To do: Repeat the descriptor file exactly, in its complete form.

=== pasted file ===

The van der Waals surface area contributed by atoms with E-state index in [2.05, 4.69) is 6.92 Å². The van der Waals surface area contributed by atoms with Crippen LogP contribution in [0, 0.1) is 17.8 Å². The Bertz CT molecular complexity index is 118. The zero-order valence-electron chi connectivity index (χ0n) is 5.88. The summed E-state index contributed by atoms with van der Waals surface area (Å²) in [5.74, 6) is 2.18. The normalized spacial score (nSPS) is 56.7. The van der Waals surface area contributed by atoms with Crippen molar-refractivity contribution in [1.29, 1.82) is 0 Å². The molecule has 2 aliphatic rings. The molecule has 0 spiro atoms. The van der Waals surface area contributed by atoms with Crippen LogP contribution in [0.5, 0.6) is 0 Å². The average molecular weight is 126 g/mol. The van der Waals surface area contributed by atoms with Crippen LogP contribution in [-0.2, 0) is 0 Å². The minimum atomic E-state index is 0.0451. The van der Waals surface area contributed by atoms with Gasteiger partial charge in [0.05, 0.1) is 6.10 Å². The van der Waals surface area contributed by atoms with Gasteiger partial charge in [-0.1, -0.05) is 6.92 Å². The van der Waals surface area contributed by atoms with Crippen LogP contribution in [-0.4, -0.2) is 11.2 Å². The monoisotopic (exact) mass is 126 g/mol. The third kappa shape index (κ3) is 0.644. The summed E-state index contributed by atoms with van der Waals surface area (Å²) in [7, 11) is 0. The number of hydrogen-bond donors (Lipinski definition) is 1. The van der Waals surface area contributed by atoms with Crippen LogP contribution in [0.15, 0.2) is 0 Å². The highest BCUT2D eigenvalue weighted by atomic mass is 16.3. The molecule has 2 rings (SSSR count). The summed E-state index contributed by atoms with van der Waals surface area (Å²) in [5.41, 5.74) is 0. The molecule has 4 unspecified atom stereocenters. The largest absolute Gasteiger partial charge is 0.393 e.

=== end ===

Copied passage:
The van der Waals surface area contributed by atoms with E-state index in [2.05, 4.69) is 6.92 Å². The van der Waals surface area contributed by atoms with Crippen LogP contribution in [0, 0.1) is 17.8 Å². The Bertz CT molecular complexity index is 118. The zero-order valence-electron chi connectivity index (χ0n) is 5.88. The summed E-state index contributed by atoms with van der Waals surface area (Å²) in [5.74, 6) is 2.18. The normalized spacial score (nSPS) is 56.7. The van der Waals surface area contributed by atoms with Crippen molar-refractivity contribution in [1.29, 1.82) is 0 Å². The molecule has 2 aliphatic rings. The molecule has 0 spiro atoms. The van der Waals surface area contributed by atoms with Crippen LogP contribution in [0.5, 0.6) is 0 Å². The average molecular weight is 126 g/mol. The van der Waals surface area contributed by atoms with Crippen LogP contribution in [-0.2, 0) is 0 Å². The minimum atomic E-state index is 0.0451. The van der Waals surface area contributed by atoms with Gasteiger partial charge in [0.05, 0.1) is 6.10 Å². The van der Waals surface area contributed by atoms with Gasteiger partial charge in [-0.1, -0.05) is 6.92 Å². The van der Waals surface area contributed by atoms with Crippen LogP contribution in [-0.4, -0.2) is 11.2 Å². The monoisotopic (exact) mass is 126 g/mol. The third kappa shape index (κ3) is 0.644. The summed E-state index contributed by atoms with van der Waals surface area (Å²) in [7, 11) is 0. The number of hydrogen-bond donors (Lipinski definition) is 1. The van der Waals surface area contributed by atoms with Crippen LogP contribution in [0.15, 0.2) is 0 Å². The highest BCUT2D eigenvalue weighted by atomic mass is 16.3. The molecule has 2 rings (SSSR count). The summed E-state index contributed by atoms with van der Waals surface area (Å²) in [5.41, 5.74) is 0. The molecule has 4 unspecified atom stereocenters. The largest absolute Gasteiger partial charge is 0.393 e.